Ulysses A Complex Heroic Figure in The Poem Ulysses

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      In any discussion of a poem, the poet's intentions must be kept in mind. But with Ulysses, we tend to be stopped at once, since we are not sure of Tennyson's intentions. The mode may not help us very much: it is that of dramatic monologue, and we are accustomed to thinking of dramatic monologue as a form in which it often happens that the speaker tells us more about himself than he is conscious of. Tennyson remarked that the poem, written after Hallam's death, under a sense of great loss, gives the feeling of going forward and braving the struggle of life, and also that (in spite of everything) life must be fought out to the end. The need to fight it out to the end probably expresses his sense more completely than the need to go forward. Ulysses is weakened by age, as Tennyson is by grief, but there will be no yielding. To that extent, the poem celebrates will, as does In Memoriam.

Does this mean that it is unheroic? What is heroic language for one age may not be recognisably heroic for another. The apparent dismissal of his aged wife Penelope, who had remained faithful to Ulysses during his long absence, is difficult to reconcile with nobility, or heroism. Perhaps Tennyson is taking advantage of the idea of another age, with other ideas of conduct. On the other hand, although Ulysses intends to leave, is he brutally dismissing Penelope, as some critics have thought? "Matched with an aged wife": It is uncompromising enough, but it is probably meditation, not speech to Penelope. For all we know to the contrary, this Penelope might have approved of an appropriately heroic death for her husband. As for the characterisation of Telemachus, we must remember that words like 'prudent', 'useful', 'blameless', and 'decet', though hardly Romantic, are not condescending. They indicate high attributes, not limitations.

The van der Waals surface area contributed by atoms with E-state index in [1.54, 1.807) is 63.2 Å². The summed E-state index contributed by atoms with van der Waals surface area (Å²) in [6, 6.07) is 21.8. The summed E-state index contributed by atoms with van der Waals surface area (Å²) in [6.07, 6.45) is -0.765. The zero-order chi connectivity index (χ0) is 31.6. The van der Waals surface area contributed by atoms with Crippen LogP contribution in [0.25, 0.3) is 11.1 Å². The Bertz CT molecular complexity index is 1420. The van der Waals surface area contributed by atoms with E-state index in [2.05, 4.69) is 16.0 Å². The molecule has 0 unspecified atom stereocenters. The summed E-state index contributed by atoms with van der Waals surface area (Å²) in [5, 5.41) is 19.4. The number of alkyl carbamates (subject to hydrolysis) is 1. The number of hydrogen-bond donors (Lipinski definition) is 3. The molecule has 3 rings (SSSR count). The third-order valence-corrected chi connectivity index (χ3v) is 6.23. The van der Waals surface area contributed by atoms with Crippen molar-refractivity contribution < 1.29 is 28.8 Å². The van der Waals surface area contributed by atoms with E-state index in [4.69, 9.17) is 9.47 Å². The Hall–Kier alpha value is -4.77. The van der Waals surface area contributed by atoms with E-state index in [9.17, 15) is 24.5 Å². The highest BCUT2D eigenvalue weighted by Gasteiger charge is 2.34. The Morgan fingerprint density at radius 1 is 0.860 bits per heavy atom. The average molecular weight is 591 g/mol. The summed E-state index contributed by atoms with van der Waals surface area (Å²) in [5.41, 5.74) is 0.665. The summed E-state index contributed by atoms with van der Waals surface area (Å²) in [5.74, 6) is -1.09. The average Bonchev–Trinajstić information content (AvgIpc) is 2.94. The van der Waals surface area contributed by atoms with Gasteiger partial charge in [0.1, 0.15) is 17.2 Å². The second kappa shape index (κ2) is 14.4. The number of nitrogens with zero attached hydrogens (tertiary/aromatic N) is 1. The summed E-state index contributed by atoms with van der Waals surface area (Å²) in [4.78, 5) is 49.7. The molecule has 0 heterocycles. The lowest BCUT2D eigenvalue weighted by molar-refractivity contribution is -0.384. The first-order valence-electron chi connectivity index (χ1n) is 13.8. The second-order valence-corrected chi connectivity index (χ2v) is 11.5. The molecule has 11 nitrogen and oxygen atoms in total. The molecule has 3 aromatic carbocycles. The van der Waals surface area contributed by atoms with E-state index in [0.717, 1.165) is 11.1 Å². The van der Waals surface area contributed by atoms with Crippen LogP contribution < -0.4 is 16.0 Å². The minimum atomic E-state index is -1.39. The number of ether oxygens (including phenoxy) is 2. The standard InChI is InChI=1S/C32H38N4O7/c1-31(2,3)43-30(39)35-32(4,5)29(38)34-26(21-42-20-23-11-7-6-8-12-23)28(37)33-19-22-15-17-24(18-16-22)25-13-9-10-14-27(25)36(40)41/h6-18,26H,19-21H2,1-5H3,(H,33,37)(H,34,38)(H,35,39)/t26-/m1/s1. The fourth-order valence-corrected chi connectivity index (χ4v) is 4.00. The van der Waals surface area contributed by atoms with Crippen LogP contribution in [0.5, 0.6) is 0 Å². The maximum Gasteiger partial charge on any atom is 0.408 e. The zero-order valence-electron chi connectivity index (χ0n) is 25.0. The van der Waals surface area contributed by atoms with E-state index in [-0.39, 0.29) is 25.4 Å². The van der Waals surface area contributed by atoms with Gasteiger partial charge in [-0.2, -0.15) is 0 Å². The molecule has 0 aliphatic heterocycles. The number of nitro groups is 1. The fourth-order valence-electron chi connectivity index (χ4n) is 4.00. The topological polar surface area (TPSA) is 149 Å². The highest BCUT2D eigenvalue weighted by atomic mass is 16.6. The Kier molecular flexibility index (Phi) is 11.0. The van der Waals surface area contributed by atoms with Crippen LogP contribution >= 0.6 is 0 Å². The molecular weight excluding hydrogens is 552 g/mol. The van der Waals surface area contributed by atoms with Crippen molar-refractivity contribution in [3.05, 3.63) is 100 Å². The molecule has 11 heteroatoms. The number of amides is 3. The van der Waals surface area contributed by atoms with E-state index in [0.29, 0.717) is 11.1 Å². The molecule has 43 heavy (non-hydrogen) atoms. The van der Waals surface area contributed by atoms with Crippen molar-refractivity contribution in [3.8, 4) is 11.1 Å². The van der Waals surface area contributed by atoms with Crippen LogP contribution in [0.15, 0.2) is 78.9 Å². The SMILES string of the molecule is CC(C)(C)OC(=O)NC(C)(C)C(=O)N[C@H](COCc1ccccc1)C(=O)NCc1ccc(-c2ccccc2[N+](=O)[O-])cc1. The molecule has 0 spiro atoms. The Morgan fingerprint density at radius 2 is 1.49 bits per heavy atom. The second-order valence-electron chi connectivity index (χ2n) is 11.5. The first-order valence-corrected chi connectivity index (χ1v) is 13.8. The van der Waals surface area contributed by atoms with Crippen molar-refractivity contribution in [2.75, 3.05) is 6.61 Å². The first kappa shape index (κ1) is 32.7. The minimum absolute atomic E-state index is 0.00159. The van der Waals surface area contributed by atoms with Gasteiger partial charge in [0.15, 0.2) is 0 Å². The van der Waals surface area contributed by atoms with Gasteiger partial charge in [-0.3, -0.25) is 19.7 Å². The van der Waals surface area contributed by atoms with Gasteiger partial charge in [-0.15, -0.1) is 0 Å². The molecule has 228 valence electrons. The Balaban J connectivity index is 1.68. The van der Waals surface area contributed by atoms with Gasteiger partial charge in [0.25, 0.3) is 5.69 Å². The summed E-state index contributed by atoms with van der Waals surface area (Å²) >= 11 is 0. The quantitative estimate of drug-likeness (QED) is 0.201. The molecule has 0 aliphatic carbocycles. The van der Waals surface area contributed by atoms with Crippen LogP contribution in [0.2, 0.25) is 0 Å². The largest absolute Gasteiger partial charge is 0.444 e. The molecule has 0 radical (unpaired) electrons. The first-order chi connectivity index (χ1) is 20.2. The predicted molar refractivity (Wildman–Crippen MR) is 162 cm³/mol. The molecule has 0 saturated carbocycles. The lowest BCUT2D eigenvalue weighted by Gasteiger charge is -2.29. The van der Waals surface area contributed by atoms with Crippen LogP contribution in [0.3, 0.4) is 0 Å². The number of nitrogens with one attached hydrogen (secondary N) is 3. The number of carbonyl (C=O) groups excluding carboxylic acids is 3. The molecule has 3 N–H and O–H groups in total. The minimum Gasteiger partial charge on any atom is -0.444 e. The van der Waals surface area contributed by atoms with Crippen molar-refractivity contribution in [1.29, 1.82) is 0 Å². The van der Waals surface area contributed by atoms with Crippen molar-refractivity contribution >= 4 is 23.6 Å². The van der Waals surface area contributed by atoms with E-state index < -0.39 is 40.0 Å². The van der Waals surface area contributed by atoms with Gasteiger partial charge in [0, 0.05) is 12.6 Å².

Ulysses: Heroic Figure

      It has been argued that the language of the poem is elegiac rather than heroic and also that Ulysses after all, abandons his aged wife and his Ithacan subjects. It has also been argued that in the third paragraph, where he hands over his duties to his son Telemachus, he seems to speak of him with something like contempt, as of a lesser man fit to undertake an unheroic task, that of civilising the savage Ithacans. One critic has gone so far as to argue that Tennyson presents Ulysses as an example of arrogance and selfishness. Whether or not Tennyson presents Ulysses as noble seems therefore to be a puzzling question. We should remember, perhaps, that he took the idea of the last voyage for the Greek hero from the great Italian poet Dante, who tells how Ulysses insisted on voyaging farther than man should, in pursuit of knowledge, and how he was punished for it by God, and suffered in Hell. At the same time, there is no clear evidence that Tennyson is using Ulysses as a type of searcher after forbidden knowledge. The question of what might and might not be permitted to man had changed somewhat since Dante's day, and a man of Tennyson's age would view a Romantic quest rather differently.

      As for the language, it is obviously slow-moving, and sometimes elegiac in tone:

The long day wanes: the slow moon climbs: the deep